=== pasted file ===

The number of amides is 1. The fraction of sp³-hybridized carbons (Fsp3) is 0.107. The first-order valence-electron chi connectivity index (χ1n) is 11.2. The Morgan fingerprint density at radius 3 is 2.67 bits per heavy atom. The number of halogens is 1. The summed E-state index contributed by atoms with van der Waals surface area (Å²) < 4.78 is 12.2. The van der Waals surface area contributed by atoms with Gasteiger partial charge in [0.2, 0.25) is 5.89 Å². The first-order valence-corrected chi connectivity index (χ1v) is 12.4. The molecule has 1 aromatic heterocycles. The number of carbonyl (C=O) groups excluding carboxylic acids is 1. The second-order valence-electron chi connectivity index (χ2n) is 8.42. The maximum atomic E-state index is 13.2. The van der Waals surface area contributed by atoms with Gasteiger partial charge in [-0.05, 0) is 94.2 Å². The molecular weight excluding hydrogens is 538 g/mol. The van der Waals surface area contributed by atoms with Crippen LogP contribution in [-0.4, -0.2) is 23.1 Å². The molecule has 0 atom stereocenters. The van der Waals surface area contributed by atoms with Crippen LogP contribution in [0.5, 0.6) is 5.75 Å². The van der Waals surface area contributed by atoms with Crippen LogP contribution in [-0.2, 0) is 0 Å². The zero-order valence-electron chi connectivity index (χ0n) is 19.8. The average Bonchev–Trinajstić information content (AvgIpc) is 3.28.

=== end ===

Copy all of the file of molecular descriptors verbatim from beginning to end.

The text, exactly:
The number of amides is 1. The fraction of sp³-hybridized carbons (Fsp3) is 0.107. The first-order valence-electron chi connectivity index (χ1n) is 11.2. The Morgan fingerprint density at radius 3 is 2.67 bits per heavy atom. The number of halogens is 1. The summed E-state index contributed by atoms with van der Waals surface area (Å²) < 4.78 is 12.2. The van der Waals surface area contributed by atoms with Gasteiger partial charge in [0.2, 0.25) is 5.89 Å². The first-order valence-corrected chi connectivity index (χ1v) is 12.4. The molecule has 1 aromatic heterocycles. The number of carbonyl (C=O) groups excluding carboxylic acids is 1. The second-order valence-electron chi connectivity index (χ2n) is 8.42. The maximum atomic E-state index is 13.2. The van der Waals surface area contributed by atoms with Gasteiger partial charge in [-0.05, 0) is 94.2 Å². The molecular weight excluding hydrogens is 538 g/mol. The van der Waals surface area contributed by atoms with Crippen LogP contribution in [-0.4, -0.2) is 23.1 Å². The molecule has 0 atom stereocenters. The van der Waals surface area contributed by atoms with Crippen LogP contribution in [0.5, 0.6) is 5.75 Å². The van der Waals surface area contributed by atoms with Crippen LogP contribution in [-0.2, 0) is 0 Å². The zero-order valence-electron chi connectivity index (χ0n) is 19.8. The average Bonchev–Trinajstić information content (AvgIpc) is 3.28.